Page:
Jason
7 years, 9 months ago

I really like the idea of exploring these themes at Memefest, but we should aim for political clarity. Definitions of sexism that are so loose as to include 'women who hate men' aren't productive. Sexism like racism etc is SYSTEMATIC prejudice, (not merely the unbound prejudice of an individual) and therefore dependant on and reinforced by social, economic and cultural dominance. A woman who 'hates a man' might be prejudiced, but by definition (or at least any meaningful definition) is not sexist.

karm3ns33ta
7 years, 9 months ago

Word!

oliver
7 years, 9 months ago

Well, while i agree with Jason, i would be happy if we could bring this discussion more in to a dialogue, instead of a confrontation of "arguments" which tries to show who is right and who is wrong. The strength of Memefest's community is it's diversity. Meaning, some people are more skilled than others in some things, others in other things. While taking position and developing arguments is necessary, listening and communicating in a manner that is inclusive of the other and working hard towards recognition of the other seems to me far more radical than any shouts for feminist action. What dialogue is about is what happens in the commons, not about who is right or wrong.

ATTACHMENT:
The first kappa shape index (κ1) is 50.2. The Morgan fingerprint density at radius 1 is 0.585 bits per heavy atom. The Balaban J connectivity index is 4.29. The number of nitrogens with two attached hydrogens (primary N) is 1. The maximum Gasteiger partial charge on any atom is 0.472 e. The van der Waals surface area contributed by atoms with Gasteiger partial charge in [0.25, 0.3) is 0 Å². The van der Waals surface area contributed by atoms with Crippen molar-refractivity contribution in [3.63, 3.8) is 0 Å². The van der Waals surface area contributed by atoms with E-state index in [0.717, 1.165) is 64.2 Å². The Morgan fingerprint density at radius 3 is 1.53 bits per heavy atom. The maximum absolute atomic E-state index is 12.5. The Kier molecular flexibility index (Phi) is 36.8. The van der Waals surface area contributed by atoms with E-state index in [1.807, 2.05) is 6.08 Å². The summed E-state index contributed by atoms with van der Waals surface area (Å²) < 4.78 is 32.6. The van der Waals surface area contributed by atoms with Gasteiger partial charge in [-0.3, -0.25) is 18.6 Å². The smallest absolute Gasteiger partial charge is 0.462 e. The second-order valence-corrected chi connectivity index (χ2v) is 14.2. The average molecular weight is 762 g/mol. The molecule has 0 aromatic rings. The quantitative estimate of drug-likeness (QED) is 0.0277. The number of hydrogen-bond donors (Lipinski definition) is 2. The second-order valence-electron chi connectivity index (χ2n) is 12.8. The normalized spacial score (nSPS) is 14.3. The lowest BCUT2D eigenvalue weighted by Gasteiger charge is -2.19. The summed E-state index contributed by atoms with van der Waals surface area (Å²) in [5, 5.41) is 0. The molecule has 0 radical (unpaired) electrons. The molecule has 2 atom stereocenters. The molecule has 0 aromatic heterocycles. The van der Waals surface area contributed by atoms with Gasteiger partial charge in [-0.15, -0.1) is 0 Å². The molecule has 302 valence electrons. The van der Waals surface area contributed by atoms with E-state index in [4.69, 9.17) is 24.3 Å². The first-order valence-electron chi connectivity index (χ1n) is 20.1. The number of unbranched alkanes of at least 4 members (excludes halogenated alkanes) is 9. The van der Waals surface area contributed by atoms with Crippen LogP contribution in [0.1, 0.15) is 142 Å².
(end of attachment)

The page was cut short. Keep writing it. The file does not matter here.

Jason
7 years, 9 months ago

yes, this why I don't blog. Writing in a hurry means tone is not always as intended. Apologies if my comment seems too closed.

skndugan
7 years, 9 months ago

You brought up a good point, Jason - that's an extremely important consideration.